Given the importance of rigorous control of cross-infection, to which the Secretary of State referred, does he share my concern that scrupulous attention to hygiene and infection control in the NHS—for example, by hand washing—should be a key ingredient to ensure that not only SARS but any infection does not spread? Given that only a few years ago an Audit Commission report showed that hand washing was not being adequately done and given the fact that it is still not being adequately done, can we be as confident as the Secretary of State that the matter will not become a wider problem in the health service?

Mr. Milburn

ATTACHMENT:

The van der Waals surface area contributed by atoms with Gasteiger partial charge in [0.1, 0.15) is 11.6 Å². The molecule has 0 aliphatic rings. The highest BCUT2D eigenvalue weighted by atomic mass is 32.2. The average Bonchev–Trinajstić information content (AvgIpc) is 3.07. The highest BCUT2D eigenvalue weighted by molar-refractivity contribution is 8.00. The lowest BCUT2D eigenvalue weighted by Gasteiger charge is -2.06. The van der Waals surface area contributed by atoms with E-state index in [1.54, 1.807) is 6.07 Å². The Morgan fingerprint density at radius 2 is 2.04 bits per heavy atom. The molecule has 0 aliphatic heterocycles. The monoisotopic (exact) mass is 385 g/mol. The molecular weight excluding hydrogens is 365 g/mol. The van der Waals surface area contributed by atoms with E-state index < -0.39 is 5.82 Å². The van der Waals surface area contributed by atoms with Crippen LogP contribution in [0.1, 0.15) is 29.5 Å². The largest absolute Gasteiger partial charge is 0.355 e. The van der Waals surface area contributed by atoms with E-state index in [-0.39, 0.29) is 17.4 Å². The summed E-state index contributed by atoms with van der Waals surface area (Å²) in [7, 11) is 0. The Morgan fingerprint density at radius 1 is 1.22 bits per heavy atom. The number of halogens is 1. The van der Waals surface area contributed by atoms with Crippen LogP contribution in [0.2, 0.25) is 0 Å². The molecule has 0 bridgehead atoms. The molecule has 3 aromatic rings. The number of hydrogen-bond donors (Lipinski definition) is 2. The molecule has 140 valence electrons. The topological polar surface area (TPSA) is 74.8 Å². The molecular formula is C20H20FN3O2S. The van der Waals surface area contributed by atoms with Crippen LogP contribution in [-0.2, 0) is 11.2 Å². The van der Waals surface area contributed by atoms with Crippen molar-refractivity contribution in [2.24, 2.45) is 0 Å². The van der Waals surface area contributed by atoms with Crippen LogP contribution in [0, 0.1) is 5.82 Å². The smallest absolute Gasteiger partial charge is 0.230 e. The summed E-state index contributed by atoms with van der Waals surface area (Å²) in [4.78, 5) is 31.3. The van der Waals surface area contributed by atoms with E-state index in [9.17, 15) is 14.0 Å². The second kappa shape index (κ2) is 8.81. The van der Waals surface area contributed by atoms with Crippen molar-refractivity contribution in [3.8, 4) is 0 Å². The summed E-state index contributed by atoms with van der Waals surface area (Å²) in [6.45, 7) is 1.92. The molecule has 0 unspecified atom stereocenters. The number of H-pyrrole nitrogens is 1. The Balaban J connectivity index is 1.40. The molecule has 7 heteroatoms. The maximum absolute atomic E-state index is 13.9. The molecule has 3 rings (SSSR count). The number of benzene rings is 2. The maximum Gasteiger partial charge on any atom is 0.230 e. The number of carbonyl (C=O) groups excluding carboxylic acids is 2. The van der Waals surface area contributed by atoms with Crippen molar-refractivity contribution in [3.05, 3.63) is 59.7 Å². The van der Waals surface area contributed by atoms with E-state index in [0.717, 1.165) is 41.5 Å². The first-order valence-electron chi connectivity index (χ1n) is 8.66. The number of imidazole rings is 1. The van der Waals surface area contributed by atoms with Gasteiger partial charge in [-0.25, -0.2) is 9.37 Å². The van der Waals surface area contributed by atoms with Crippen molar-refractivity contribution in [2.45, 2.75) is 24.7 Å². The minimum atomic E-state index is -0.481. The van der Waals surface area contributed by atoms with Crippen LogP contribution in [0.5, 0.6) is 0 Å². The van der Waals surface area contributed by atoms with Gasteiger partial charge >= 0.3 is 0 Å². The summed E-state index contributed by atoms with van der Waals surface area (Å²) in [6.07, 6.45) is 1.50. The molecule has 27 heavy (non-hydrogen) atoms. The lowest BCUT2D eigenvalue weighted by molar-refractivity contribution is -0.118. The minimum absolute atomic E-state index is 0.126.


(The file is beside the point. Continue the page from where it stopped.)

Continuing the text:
The hon. Gentleman is right to raise those concerns, which many of us share. That is why we have sent two communications to the NHS—a third will be sent either today or later this week—stressing the importance, at senior and chief executive level, of ensuring that the appropriate infectious disease control mechanisms are in place in NHS trusts. It is not simply a question of hand washing; probable SARS cases will need to be treated in an isolated environment. The WHO recommends barrier nursing. So far, such processes have proven effective in that they have successfully looked after six people with probable SARS and limited further spread. It is that—the limitation of further spread—which is so important in dealing with this serious illness.